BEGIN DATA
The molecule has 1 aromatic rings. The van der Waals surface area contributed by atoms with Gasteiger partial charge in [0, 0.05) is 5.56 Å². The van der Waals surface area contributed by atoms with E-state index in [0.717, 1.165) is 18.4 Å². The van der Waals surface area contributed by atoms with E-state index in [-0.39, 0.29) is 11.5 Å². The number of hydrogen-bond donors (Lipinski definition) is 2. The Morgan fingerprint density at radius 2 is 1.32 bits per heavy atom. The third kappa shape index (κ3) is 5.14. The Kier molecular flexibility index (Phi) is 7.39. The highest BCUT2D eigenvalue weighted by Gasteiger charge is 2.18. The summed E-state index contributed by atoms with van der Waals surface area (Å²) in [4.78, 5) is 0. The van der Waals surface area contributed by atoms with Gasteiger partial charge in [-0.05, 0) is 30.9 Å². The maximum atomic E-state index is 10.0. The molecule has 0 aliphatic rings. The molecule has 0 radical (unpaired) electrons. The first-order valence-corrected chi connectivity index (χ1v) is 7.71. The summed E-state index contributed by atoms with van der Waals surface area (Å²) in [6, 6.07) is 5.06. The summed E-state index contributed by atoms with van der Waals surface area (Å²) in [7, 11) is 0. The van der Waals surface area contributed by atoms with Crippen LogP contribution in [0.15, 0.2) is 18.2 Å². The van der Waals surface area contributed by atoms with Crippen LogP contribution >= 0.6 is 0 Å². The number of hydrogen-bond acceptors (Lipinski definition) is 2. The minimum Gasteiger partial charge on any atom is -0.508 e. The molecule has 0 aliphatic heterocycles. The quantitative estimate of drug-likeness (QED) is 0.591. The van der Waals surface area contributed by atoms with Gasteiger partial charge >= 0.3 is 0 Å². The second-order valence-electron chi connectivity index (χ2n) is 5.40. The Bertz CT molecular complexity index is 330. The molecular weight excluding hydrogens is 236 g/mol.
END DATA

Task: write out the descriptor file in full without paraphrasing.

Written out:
The molecule has 1 aromatic rings. The van der Waals surface area contributed by atoms with Gasteiger partial charge in [0, 0.05) is 5.56 Å². The van der Waals surface area contributed by atoms with E-state index in [0.717, 1.165) is 18.4 Å². The van der Waals surface area contributed by atoms with E-state index in [-0.39, 0.29) is 11.5 Å². The number of hydrogen-bond donors (Lipinski definition) is 2. The Morgan fingerprint density at radius 2 is 1.32 bits per heavy atom. The third kappa shape index (κ3) is 5.14. The Kier molecular flexibility index (Phi) is 7.39. The highest BCUT2D eigenvalue weighted by Gasteiger charge is 2.18. The summed E-state index contributed by atoms with van der Waals surface area (Å²) in [4.78, 5) is 0. The van der Waals surface area contributed by atoms with Gasteiger partial charge in [-0.05, 0) is 30.9 Å². The maximum atomic E-state index is 10.0. The molecule has 0 aliphatic rings. The molecule has 0 radical (unpaired) electrons. The first-order valence-corrected chi connectivity index (χ1v) is 7.71. The summed E-state index contributed by atoms with van der Waals surface area (Å²) in [6, 6.07) is 5.06. The summed E-state index contributed by atoms with van der Waals surface area (Å²) in [7, 11) is 0. The van der Waals surface area contributed by atoms with Crippen LogP contribution in [0.15, 0.2) is 18.2 Å². The van der Waals surface area contributed by atoms with Crippen LogP contribution >= 0.6 is 0 Å². The number of hydrogen-bond acceptors (Lipinski definition) is 2. The minimum Gasteiger partial charge on any atom is -0.508 e. The molecule has 0 aliphatic heterocycles. The quantitative estimate of drug-likeness (QED) is 0.591. The van der Waals surface area contributed by atoms with Gasteiger partial charge >= 0.3 is 0 Å². The second-order valence-electron chi connectivity index (χ2n) is 5.40. The Bertz CT molecular complexity index is 330. The molecular weight excluding hydrogens is 236 g/mol.